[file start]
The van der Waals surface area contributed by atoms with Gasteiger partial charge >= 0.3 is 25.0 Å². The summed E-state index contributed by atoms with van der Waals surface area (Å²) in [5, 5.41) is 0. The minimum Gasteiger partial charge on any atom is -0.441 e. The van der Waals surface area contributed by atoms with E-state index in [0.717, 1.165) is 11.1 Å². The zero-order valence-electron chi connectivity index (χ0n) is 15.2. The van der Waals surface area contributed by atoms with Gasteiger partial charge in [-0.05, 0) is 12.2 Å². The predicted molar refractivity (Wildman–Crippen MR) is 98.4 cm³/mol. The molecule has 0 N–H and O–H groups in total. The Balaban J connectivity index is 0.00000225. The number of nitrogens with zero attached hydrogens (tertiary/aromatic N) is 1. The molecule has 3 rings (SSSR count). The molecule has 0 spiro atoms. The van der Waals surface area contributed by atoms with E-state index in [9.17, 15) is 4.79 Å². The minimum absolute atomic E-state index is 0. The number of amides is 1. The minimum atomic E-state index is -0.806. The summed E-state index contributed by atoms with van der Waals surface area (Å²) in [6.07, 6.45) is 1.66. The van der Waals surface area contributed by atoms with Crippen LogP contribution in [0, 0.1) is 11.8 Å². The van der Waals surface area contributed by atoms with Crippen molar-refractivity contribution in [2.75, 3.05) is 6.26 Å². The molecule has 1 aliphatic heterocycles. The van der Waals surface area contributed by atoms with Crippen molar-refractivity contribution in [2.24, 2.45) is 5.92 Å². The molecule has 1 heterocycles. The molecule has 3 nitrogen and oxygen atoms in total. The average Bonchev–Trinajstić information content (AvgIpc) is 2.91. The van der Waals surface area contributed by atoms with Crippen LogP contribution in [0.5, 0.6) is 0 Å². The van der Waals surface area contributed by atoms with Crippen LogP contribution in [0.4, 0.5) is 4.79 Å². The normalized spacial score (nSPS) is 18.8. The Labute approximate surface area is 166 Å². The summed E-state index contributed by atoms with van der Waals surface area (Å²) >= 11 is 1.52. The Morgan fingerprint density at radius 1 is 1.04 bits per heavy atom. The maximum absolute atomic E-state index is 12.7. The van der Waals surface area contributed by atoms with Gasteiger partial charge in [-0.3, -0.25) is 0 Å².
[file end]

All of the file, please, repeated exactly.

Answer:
The van der Waals surface area contributed by atoms with Gasteiger partial charge >= 0.3 is 25.0 Å². The summed E-state index contributed by atoms with van der Waals surface area (Å²) in [5, 5.41) is 0. The minimum Gasteiger partial charge on any atom is -0.441 e. The van der Waals surface area contributed by atoms with E-state index in [0.717, 1.165) is 11.1 Å². The zero-order valence-electron chi connectivity index (χ0n) is 15.2. The van der Waals surface area contributed by atoms with Gasteiger partial charge in [-0.05, 0) is 12.2 Å². The predicted molar refractivity (Wildman–Crippen MR) is 98.4 cm³/mol. The molecule has 0 N–H and O–H groups in total. The Balaban J connectivity index is 0.00000225. The number of nitrogens with zero attached hydrogens (tertiary/aromatic N) is 1. The molecule has 3 rings (SSSR count). The molecule has 0 spiro atoms. The van der Waals surface area contributed by atoms with E-state index in [9.17, 15) is 4.79 Å². The minimum absolute atomic E-state index is 0. The number of amides is 1. The minimum atomic E-state index is -0.806. The summed E-state index contributed by atoms with van der Waals surface area (Å²) in [6.07, 6.45) is 1.66. The van der Waals surface area contributed by atoms with Crippen LogP contribution in [0, 0.1) is 11.8 Å². The van der Waals surface area contributed by atoms with Crippen molar-refractivity contribution in [2.75, 3.05) is 6.26 Å². The molecule has 1 aliphatic heterocycles. The van der Waals surface area contributed by atoms with Crippen molar-refractivity contribution in [2.24, 2.45) is 5.92 Å². The molecule has 1 heterocycles. The molecule has 3 nitrogen and oxygen atoms in total. The average Bonchev–Trinajstić information content (AvgIpc) is 2.91. The van der Waals surface area contributed by atoms with Crippen LogP contribution in [0.5, 0.6) is 0 Å². The van der Waals surface area contributed by atoms with Crippen LogP contribution in [0.4, 0.5) is 4.79 Å². The normalized spacial score (nSPS) is 18.8. The Labute approximate surface area is 166 Å². The summed E-state index contributed by atoms with van der Waals surface area (Å²) >= 11 is 1.52. The Morgan fingerprint density at radius 1 is 1.04 bits per heavy atom. The maximum absolute atomic E-state index is 12.7. The van der Waals surface area contributed by atoms with Gasteiger partial charge in [-0.3, -0.25) is 0 Å².